Children of the Incarcerated
Most of the Post-Prison Education Program students are parents with families who depend on them. Parents imprisoned or on “probation” in Washington have on average 1.91 children. Based on this statistic, the Program has a likelihood of serving approximately 150 children for every 80 parents.
Not only are most former prisoners parents, but their children are likely to follow their parents to prison. One of the first applications ever received by the Program was from a father who was imprisoned at the Washington State Penitentiary simultaneous to his two daughters being imprisoned at the Washington Corrections Center for Women. According to the Child Welfare League of America, Inc., children of people who are imprisoned are five to seven times more likely to be imprisoned.
The students of the Post-Prison Education Program continue to build healthy and vibrant relationships with their families, children, and communities. The Post-Prison Education Program’s students engage in Parenting classes, create successful, stable lives in which to raise their families and fight and win custody battles to re-unite families. It is a fact that children with emotionally healthy parents are significantly more likely to be successful in life.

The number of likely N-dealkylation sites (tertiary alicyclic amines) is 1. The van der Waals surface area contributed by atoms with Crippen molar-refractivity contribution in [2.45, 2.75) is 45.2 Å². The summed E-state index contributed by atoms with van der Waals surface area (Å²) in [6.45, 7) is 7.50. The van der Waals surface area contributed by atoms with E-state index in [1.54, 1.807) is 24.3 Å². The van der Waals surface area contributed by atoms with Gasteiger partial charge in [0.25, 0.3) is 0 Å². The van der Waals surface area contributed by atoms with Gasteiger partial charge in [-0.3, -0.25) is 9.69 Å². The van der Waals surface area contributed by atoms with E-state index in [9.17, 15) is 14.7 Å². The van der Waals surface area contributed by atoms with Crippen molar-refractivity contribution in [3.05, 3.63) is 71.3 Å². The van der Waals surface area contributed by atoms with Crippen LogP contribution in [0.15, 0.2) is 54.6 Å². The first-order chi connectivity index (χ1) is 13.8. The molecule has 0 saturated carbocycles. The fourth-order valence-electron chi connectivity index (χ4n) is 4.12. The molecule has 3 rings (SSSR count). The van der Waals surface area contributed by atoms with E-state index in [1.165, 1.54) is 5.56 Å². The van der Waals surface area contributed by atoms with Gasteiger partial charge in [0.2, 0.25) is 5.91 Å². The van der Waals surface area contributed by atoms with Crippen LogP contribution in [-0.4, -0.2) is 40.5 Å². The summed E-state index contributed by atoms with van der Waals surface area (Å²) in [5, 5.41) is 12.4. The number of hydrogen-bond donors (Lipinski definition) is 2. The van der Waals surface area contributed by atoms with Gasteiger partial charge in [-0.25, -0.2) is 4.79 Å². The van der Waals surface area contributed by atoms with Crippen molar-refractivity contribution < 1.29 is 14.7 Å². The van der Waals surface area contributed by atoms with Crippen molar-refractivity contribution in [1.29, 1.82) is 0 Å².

The Post-Prison Education Program was heavily involved with the efforts to bring House Bill 2688 during the Washington State Legislature’s 2008 session, a Bill which kept families together and allowed for children and parents to build healthy relationships with a minimum of interruptions attributable to incarceration. Due to the advocacy of the Post-Prison Education Program and its allies, the Secretary of the Department of Corrections changed policy to discontinue the transfer of incarcerated parents to out-of-state prisons. The following link includes the story of a young boy who had lost visitation with his father and the triumph of bringing them back together again: